It’s our last evening in Banff before we move onto Calgary (which then signals the end of our time together), and despite the cold, it’s been one of the most stunning places I’ve ever visited. We swapped hostels, choosing the HI over the Samesun which we’d been in previously, and knew almost instantly that we’d made the right decision (especially when we received free bus passes into town, and I shotgunned the dorm’s double-bed).
Over the last few days, we’ve probably managed to walk nearly every trail surrounding Banff, taking in the natural hot springs (and their stomach-turning smell of sulphur), the lakes and the valleys, all nestled at the bottom of the Rockies. The formation of ice and snow around the creeks of hot spring water is incredible: it hangs in shiny drops, constantly on the verge of melting and freezing.
As some of the Banff springs mark the beginning of National Parks across Canada, we decided to head to the museum dedicated to them: Cave & Basin, aptly named for the cave and the basin it contains. The cave is the site of the first hot spring discovery, while the basin marks the geothermal source where it all starts. Entry to the museum was just under $4, and with the amount of exhibitions it displays, is well worth it.
We wandered around the rest of the site, alternating between playing with webcams and watching cheesy Canadian films about the springs. There was a visiting exhibit from Buffalo National Park, which featured a planetarium, but after waiting in line with several large and loud families, decided it wasn’t the best move, especially as it looked so warm and dark, and we’d probably fall asleep.
Being the museum nerds that we are, we also planned to venture over to one of Banff’s many halls. However, one burnt down, and the other wasn’t open (nothing in Banff opens for half the week, and when it does, it’s only for the afternoon).
Next on our list was to climb Tunnel Mountain, an easy 1,600m high lump of rock and snow opposite our hostel. We set off in the best of intentions (or Sophie did at least), hiring hiking boots and cleats, and once we layered up, we set off for the mountain.
Or at least we tried. We followed several different sets of footprints, unable to find the signposted trail that would take you up to the summit. Soon enough the footprints petered out, and we ended up wading through knee deep snow (again, Sophie did at least. It was like watching a puppy in its first snowfall, though when half of her legs disappeared into whiteness, I did panic a bit). As the paths disappeared, I began to lose feeling in my foot, and couldn’t put any weight on it (limping up a mountain: not as easy as it sounds), and even with a boiling hot hand warmer in my sock, there was no feeling.
No one tells you how mentally hard it is to be outside doing something strenuous in below-freezing conditions. While it was warmer than Lake Louise, the temperature hadn’t risen above -20. The combination of being both physically and mentally unprepared (homesickness is a bitch of a thing), we ended up following a makeshift trail back down. However, we did end up on a ledge of sorts, and had some incredible views over the surrounding area.
Since being in Canada, I’ve learnt a LOT about bears, and come to realise that we’re oh so very similar in a number of ways: I’m not a fan of people scaring me, I don’t like it when people don’t share food with me, and I’m more than happy to curl up throughout the winter with a well-stocked supply of books (so not quite the same as a bear’s pile of food, but it’s all more or less the same thing). Seeing as Banff, being in the mountains, is prime bear territory, there are loads of leaflets telling you what to do if you see a bear, and what to do if a bear attacks (the best advice being ‘decide whether it’s a defensive or aggressive attack’, still unsure how you’d be able to distinguish this, especially while being mauled by a teddy bear with teeth).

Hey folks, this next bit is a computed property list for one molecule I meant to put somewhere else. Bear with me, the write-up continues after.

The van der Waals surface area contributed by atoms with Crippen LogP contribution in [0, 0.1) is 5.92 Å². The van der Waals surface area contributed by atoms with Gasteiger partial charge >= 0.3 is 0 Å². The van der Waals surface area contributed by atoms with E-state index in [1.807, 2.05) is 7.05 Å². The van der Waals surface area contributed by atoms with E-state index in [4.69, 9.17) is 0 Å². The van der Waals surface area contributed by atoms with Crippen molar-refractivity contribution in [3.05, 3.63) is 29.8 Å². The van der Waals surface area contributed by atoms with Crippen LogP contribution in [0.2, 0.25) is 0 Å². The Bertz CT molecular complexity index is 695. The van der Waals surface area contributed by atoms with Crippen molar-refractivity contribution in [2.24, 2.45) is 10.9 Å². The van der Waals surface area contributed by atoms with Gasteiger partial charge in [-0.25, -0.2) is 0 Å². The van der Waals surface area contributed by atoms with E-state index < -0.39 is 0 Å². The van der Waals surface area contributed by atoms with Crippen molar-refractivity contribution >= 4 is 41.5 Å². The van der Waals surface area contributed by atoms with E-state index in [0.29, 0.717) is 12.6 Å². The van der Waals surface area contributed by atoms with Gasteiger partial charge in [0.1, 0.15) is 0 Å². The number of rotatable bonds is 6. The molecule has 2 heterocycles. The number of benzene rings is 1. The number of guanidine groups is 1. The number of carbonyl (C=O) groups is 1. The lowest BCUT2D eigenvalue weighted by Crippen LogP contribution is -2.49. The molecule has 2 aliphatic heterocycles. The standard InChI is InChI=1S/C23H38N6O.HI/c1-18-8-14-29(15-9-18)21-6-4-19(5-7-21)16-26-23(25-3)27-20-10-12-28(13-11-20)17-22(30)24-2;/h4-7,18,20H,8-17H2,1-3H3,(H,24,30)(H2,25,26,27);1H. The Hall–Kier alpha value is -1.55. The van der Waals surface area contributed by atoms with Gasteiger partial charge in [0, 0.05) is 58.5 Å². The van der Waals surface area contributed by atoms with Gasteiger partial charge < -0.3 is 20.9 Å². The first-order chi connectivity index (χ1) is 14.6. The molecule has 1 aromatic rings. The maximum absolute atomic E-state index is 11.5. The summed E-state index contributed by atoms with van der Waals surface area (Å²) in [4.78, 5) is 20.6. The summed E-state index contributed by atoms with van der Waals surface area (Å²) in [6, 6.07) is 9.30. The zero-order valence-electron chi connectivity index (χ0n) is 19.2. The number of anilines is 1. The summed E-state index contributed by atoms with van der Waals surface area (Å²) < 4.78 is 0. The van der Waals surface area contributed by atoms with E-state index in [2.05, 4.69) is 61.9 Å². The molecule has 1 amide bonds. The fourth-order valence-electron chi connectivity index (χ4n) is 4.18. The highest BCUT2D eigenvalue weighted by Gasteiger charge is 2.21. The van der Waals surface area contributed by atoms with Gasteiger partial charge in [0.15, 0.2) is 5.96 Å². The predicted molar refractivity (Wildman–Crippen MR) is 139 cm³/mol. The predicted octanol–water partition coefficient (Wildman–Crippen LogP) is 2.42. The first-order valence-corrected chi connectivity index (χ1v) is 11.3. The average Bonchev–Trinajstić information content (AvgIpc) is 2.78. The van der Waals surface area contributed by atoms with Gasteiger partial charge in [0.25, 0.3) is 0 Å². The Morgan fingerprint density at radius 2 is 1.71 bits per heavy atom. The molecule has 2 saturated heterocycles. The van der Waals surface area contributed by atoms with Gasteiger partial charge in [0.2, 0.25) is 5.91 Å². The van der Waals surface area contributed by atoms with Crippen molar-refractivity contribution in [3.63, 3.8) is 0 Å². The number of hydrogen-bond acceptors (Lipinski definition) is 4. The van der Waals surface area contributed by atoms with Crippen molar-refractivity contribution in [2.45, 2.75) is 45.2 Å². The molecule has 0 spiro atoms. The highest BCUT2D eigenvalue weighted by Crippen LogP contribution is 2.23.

Even though most sensible bears (and people) are tucked up somewhere warm during this weather, they still come out to hunt every now and again, and despite being in such an urban area, we made sure we were loud and as obvious as possible while we walked through the woods and up deserted trails (apparently if you see a bear, you have to speak to them in a ‘normal human voice’…). As we made our way up to Sundance Canyon, we spotted two very claw-like shapes on the path. A while later, we passed a sign forbidding people to follow certain tracks, due to wildlife. Slightly unnerved, we continued on, making a joint decision that they hadn’t been bear claws, but the foot of an elk. The subject of how the elk got separated from its foot remained unspoken about.
Our last close encounter came as we walked back from Vermilion Lakes (where we may or may not have walked on frozen lakes again, and may or may not have forgotten all phones and cameras in one of Banff’s most beautiful locations). As we cut through the last section of woodland, something behind us roared. We leapt together, my heart almost stopped beating, then continued at 300mph, until we realised it was a creaking tree. Pulling our hats slightly above our ears, we continued back to the road at a much quicker pace, only stalling when four black legs emerged from behind a tree (although these belonged to two hikers on closer inspection).
Despite wind burn and ice burn and mysterious bruises and the can’t-catch-your-breath-it’s-so-cold weather, Banff is one of the most beautiful places I’ve ever visited, and it’s definitely on my list of where to visit in the summer (something which has absolutely nothing to do with raised chances of seeing a bear, obviously…)